Flora's writing feels like it comes from someone who knows exactly what he's trying for and absolutely achieves it. There are no missteps.
Plotwise, the murderous wife, apart from shooting her husband, is mostly a bystander. The success or failure of the cover-up rests entirely in cousin Quincy's hands, and he's confident to a fault. As holes develop in his clever plot, he's forced to improvise, and ultimately Flora boils the drama down to how fast Quincy can think, and whether the police are competent investigators. Speaking of which, we'll give Flora credit for one of the great cop names of all time—Elgin Necessary. We think Killing Cousins is a necessary read based on its unusual style alone.
By comparison, John Crieghton's, aka Joseph L. Chadwick's, The Blonde Cried Murder is much more what you'd expect from a mid-century crime novel. The set-up sounds like the beginning of a joke: a woman walks into a detective's office. We like books that start that way. We thinkof such authors the way we think of musicians who decide to cover a classic. It's been done before, but not in that exact style. So, a woman walks into downtrodden private dick Ed Donovan's office and asks him to find a missing person—her husband, who may have fled to avoid the police.
From there the tale continues in classic directions: Donovan drinks way too much, he's soon on the hook for a murder he didn't commit, there's money that needs to be found, etc. And of course, romance rears its inconvenient head. The book is an unusual flipside to Killing Cousins because of how standard it is by comparison, but it's worth a read. Not that you have a choice. To read one means to buy both. Some Ace doubles can cost a lot online, but this one is usually reasonable. There are two copyrights, 1960 for Flora and 1961 for Creighton, and the cover art for both is uncredited.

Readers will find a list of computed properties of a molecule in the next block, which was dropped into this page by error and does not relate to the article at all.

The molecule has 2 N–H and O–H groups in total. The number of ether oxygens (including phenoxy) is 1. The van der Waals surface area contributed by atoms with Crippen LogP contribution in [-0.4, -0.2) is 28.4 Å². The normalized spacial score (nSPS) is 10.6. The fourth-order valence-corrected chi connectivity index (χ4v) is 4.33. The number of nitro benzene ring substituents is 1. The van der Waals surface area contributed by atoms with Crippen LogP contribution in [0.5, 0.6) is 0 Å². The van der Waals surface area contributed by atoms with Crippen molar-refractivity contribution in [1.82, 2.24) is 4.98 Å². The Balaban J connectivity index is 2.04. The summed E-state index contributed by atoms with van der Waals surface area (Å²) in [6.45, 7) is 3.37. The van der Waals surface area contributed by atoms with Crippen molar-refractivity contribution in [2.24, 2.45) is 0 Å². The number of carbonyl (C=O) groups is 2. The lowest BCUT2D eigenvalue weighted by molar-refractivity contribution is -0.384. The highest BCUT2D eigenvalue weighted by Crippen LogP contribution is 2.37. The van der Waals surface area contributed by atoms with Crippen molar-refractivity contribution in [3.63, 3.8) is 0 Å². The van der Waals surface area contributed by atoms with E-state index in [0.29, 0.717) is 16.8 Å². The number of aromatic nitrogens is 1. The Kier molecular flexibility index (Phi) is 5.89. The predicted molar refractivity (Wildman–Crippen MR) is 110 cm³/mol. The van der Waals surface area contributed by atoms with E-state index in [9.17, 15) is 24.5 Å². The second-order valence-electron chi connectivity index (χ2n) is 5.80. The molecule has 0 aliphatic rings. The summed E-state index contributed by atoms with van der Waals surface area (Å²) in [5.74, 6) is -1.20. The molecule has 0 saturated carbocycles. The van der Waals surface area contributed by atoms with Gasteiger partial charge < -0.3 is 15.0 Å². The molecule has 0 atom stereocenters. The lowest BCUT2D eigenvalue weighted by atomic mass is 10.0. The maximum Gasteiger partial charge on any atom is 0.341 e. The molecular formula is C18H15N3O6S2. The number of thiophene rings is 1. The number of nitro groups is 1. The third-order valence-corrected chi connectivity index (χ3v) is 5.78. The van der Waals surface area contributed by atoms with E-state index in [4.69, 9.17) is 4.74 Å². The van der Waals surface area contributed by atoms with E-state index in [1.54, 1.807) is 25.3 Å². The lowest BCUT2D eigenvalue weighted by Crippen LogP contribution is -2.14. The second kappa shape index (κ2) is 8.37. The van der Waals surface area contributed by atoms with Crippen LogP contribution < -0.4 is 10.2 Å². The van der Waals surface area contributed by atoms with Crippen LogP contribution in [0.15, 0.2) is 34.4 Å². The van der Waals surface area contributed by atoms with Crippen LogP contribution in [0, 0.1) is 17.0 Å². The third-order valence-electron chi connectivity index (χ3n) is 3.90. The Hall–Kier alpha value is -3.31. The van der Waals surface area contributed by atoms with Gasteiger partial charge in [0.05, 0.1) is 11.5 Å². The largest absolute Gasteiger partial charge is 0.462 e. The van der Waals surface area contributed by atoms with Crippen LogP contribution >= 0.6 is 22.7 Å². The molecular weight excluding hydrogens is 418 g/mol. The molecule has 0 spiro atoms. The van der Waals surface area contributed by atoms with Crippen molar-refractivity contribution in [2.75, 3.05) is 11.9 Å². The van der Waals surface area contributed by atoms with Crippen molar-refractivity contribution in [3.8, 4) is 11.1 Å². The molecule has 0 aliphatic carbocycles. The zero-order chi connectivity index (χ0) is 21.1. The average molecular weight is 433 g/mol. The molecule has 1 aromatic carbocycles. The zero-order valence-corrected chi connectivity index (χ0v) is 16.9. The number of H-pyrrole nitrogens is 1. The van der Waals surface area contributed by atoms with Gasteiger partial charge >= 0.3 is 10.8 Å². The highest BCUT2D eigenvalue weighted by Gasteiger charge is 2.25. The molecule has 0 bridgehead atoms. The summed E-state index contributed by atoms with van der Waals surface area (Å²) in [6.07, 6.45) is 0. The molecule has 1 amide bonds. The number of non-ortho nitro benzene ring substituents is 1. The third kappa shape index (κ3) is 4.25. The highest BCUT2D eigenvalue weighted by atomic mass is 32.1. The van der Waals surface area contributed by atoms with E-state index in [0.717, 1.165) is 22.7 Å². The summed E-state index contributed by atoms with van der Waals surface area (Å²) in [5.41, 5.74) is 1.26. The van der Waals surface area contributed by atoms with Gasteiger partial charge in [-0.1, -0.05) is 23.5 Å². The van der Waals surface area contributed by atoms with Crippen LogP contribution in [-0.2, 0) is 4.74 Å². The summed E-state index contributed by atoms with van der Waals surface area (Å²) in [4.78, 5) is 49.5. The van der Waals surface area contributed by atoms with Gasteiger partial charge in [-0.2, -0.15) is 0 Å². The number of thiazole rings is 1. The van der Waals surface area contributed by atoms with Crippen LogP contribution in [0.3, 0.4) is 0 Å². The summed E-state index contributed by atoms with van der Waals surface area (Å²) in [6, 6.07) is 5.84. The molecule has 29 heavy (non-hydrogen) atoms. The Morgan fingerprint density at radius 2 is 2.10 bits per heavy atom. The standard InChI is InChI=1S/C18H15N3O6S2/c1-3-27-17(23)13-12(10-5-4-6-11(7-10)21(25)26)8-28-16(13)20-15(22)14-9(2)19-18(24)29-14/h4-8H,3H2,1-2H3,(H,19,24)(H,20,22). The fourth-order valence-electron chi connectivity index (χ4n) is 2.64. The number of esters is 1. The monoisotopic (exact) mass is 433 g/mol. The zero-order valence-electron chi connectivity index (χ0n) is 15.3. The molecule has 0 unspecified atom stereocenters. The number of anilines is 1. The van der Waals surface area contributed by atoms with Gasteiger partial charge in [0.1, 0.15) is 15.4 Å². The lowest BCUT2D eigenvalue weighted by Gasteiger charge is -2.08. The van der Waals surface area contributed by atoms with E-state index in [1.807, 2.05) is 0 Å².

Whatever floats your corpse.
Art by Paul Rader fronts this copy of Samuel A. Krasney's A Mania for Blondes, a police proceedural dealing with two women drowned in Philadelphia's Delaware River, and the investigation to bring a killer to justice. The protagonist here is vice detective Ben Krahmer, who learns that both victims appeared in nudie reels. The clues lead down the rabbit hole of illicit porn and toward a mysterious suspect witnesses think looks like Zorro—but who Krahmer soon realizes may be a member of Pennsylvania's traditionally garbed Dutch community. Procedurals sometimes—as is the case here—fail to provide deep characterizations, but the mechanics of the investigation are interesting. Krasney constantly refers to his protagonist as “the Morals man”—capital M—which we found weird, but we thought this outing was solid overall and we liked the Zorro imagery. Even so, we probably won't go looking for more from Krasney unless we run across him cheap. There are, after all, so many paperbacks, and so little time.
Beauty is easy to love. Ugly takes unresolved psychological issues.
Spouses who cheat usually don't do so because their fling is more attractive than their partner. We learned this years ago from a widely noted survey of cheaters. What attracts them is that the person they desire is more exciting. Theodora Keogh's 1954 novel The Fascinator encapsulates this idea. It's about a woman's attraction to a man who's more exciting than her husband. The other man, Zanic, is ugly due to a congenital condition that made his brows and ears grow so he looks like an ape, and he's also overweight. But no matter—he's a sculptor and an elegant speaker and all the rest, so the story, as it develops, follows whether the main character Ellen will actually cheat with this persistent and somewhat creepy ogre of a man who she finds more exciting than her handsome but normal husband. It's not the type of book we usually read, but blame the cover art for that. It drew us because we thought it might be another Sandro Symeoni effort for Ace Books. It's uncredited, but we suspect Sandro's brush. Why? Look here. In any case The Fascinator is well written and thoughtful.
Anything could happen there and it usually did.